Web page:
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Influenza virus infection of TCD8+ lymphocytes

Grant number: 21/05869-1
Support Opportunities:Scholarships in Brazil - Master
Effective date (Start): December 01, 2021
Effective date (End): March 31, 2023
Field of knowledge:Biological Sciences - Microbiology
Principal Investigator:Eurico de Arruda Neto
Grantee:Brenda Cristina Vitti
Host Institution: Faculdade de Medicina de Ribeirão Preto (FMRP). Universidade de São Paulo (USP). Ribeirão Preto , SP, Brazil
Associated research grant:19/26119-0 - Emerging and re-emerging viruses: biology, pathogenesis and prospection, AP.TEM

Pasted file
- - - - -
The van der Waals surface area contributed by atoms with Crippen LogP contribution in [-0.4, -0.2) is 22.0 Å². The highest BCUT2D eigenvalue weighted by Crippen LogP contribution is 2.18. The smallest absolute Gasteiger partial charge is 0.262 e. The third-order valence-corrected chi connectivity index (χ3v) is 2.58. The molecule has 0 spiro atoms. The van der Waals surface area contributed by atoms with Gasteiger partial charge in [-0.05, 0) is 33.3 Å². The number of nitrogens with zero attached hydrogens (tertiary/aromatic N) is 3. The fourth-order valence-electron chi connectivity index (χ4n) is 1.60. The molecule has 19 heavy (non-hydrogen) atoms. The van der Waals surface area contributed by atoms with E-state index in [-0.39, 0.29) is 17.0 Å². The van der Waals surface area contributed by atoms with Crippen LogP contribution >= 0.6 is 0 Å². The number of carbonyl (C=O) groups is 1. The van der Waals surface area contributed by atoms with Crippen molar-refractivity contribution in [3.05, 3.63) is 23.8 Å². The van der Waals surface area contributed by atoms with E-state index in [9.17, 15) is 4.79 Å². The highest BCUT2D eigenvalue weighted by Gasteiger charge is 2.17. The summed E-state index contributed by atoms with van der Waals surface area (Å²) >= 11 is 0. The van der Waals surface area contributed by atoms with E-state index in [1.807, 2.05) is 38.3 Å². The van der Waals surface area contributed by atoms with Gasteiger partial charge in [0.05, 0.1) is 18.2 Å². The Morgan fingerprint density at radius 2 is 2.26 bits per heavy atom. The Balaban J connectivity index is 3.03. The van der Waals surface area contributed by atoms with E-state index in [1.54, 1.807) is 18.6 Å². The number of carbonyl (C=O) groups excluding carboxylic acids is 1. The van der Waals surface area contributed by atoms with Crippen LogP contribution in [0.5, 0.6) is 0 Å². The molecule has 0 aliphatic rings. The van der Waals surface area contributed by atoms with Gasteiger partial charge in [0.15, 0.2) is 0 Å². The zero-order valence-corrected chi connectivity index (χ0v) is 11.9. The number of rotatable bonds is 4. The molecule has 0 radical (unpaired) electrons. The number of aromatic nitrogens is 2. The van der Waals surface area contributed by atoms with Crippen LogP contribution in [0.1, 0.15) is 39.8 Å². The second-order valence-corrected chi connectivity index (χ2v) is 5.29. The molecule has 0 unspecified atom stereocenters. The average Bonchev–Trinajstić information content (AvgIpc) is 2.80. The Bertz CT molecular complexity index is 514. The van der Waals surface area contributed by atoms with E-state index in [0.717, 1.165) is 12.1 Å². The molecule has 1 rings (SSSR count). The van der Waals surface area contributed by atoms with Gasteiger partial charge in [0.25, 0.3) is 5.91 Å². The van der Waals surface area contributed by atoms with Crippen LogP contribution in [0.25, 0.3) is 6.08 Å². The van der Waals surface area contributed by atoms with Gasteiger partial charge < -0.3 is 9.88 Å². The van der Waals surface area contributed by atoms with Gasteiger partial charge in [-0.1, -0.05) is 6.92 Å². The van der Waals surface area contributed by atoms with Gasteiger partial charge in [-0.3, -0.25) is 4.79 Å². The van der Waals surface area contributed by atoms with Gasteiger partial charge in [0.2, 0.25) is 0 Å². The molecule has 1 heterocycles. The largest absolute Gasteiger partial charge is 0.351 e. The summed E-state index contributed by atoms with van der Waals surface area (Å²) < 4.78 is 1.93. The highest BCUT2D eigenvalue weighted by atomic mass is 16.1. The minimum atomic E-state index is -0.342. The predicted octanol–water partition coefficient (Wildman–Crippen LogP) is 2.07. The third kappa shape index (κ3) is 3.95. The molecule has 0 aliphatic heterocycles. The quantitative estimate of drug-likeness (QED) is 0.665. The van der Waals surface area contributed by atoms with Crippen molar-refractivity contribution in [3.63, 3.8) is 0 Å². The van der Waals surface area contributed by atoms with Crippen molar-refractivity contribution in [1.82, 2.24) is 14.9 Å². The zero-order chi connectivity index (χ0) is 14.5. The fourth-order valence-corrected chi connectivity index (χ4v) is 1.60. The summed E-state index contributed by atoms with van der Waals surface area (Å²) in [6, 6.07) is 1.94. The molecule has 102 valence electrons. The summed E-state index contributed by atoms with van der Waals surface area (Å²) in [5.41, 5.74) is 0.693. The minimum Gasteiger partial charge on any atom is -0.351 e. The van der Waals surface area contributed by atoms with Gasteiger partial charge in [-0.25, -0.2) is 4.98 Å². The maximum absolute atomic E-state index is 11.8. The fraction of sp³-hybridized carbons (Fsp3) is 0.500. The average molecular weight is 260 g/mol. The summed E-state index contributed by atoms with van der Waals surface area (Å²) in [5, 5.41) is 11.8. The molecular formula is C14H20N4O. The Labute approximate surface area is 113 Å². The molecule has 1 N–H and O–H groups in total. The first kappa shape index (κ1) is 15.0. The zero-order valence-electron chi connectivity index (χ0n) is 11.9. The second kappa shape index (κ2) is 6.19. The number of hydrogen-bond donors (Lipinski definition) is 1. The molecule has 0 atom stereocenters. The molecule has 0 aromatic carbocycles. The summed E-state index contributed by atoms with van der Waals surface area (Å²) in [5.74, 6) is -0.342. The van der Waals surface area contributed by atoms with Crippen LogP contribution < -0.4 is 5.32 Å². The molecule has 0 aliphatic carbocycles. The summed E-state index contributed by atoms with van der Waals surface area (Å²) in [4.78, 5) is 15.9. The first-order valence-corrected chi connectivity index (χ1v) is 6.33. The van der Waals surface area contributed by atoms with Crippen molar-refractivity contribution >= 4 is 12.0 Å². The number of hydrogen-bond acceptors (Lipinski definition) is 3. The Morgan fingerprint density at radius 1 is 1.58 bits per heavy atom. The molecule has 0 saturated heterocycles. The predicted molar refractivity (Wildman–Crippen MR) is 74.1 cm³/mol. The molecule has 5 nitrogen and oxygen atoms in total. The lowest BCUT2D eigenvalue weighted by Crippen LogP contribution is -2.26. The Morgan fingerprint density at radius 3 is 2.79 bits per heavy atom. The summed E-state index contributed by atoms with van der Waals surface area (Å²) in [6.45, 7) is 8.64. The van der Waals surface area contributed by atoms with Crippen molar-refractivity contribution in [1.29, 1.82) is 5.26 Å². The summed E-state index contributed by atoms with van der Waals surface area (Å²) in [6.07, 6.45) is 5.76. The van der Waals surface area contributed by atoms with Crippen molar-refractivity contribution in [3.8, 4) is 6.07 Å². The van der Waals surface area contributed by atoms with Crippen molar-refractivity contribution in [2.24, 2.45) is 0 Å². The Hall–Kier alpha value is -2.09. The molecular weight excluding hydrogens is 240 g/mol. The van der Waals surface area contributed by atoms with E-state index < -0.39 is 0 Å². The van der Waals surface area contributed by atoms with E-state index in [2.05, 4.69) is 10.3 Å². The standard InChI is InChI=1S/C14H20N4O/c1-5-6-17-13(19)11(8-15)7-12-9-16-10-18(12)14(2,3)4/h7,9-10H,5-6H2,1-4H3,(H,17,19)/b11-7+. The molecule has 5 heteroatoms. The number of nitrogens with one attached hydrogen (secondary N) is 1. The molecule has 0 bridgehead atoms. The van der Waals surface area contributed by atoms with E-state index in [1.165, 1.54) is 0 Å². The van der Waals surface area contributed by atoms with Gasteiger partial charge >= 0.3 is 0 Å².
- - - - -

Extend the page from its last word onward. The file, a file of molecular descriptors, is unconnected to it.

Influenza A viruses (IAV) cause acute infections of the respiratory tract that can progress to serious conditions such as bronchiolitis and pneumonia. In humans, IAV transmission occurs via the respiratory route through droplets and aerosols expelled by carriers, followed by inhalation by recipients, or by fomite contamination followed by self-inoculation. IAV infects the respiratory epithelium, but it can infect lymphoid tissues associated with mucosa, especially in Waldeyer's ring. Our group has already reported the original finding of natural IAV infection in CD8+ T lymphocytes from palatine tonsils and adenoids, which has important implications for a heathy carrier state. Understanding the relationship of IAV with CD8+ T lymphocytes, which can differentiate into cytotoxic effector cells capable of killing virus-infected cells, or CD8+ memory cells, may reveal entirely new and important aspects for understanding the pathogenesis of IAV lymphoid infections. This project aims to specifically study the effects of IAV on CD8+ T cells from adenoids and palatine tonsils, with the aim of evaluating whether this infection is productive and its impact on the vitality, functionality and activation profile of human CD8+ T lymphocytes. In vitro infections with IAV will be performed in CD8+ T cells in the presence and absence of exogenous IL-10, in order to verify the effects of this cytokine on replication and persistence of IAV in CD8+ T lymphocytes. The results have the potential to understand prolonged or persistent IAV infections in human lymphoid tissue.

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